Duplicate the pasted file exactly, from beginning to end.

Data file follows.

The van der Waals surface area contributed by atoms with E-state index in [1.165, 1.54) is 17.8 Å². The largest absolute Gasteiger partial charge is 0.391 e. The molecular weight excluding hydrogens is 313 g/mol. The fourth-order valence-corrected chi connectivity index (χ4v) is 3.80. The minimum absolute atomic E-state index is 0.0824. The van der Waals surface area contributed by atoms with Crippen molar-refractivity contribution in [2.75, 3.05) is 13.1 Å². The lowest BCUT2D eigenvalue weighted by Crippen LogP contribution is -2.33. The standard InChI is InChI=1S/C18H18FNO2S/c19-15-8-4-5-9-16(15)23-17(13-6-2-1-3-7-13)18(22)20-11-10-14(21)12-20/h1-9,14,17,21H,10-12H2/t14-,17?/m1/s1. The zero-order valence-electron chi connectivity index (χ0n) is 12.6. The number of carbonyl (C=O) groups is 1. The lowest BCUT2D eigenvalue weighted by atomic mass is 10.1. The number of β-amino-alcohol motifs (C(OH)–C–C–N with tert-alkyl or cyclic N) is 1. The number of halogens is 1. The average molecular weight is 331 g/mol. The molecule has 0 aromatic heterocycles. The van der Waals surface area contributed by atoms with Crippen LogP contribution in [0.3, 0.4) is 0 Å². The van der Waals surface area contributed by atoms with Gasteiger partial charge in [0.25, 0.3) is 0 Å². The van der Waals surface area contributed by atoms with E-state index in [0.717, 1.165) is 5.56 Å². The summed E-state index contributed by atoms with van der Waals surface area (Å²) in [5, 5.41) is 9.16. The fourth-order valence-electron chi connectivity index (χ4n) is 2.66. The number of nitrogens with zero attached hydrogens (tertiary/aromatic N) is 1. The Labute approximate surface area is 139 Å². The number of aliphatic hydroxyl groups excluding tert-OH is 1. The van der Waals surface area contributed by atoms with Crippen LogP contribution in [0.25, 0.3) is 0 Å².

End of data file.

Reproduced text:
The van der Waals surface area contributed by atoms with E-state index in [1.165, 1.54) is 17.8 Å². The largest absolute Gasteiger partial charge is 0.391 e. The molecular weight excluding hydrogens is 313 g/mol. The fourth-order valence-corrected chi connectivity index (χ4v) is 3.80. The minimum absolute atomic E-state index is 0.0824. The van der Waals surface area contributed by atoms with Crippen molar-refractivity contribution in [2.75, 3.05) is 13.1 Å². The lowest BCUT2D eigenvalue weighted by Crippen LogP contribution is -2.33. The standard InChI is InChI=1S/C18H18FNO2S/c19-15-8-4-5-9-16(15)23-17(13-6-2-1-3-7-13)18(22)20-11-10-14(21)12-20/h1-9,14,17,21H,10-12H2/t14-,17?/m1/s1. The zero-order valence-electron chi connectivity index (χ0n) is 12.6. The number of carbonyl (C=O) groups is 1. The lowest BCUT2D eigenvalue weighted by atomic mass is 10.1. The number of β-amino-alcohol motifs (C(OH)–C–C–N with tert-alkyl or cyclic N) is 1. The number of halogens is 1. The average molecular weight is 331 g/mol. The molecule has 0 aromatic heterocycles. The van der Waals surface area contributed by atoms with Crippen LogP contribution in [0.3, 0.4) is 0 Å². The van der Waals surface area contributed by atoms with Gasteiger partial charge in [0.25, 0.3) is 0 Å². The van der Waals surface area contributed by atoms with E-state index in [0.717, 1.165) is 5.56 Å². The summed E-state index contributed by atoms with van der Waals surface area (Å²) in [5, 5.41) is 9.16. The fourth-order valence-electron chi connectivity index (χ4n) is 2.66. The number of nitrogens with zero attached hydrogens (tertiary/aromatic N) is 1. The Labute approximate surface area is 139 Å². The number of aliphatic hydroxyl groups excluding tert-OH is 1. The van der Waals surface area contributed by atoms with Crippen LogP contribution in [0.25, 0.3) is 0 Å².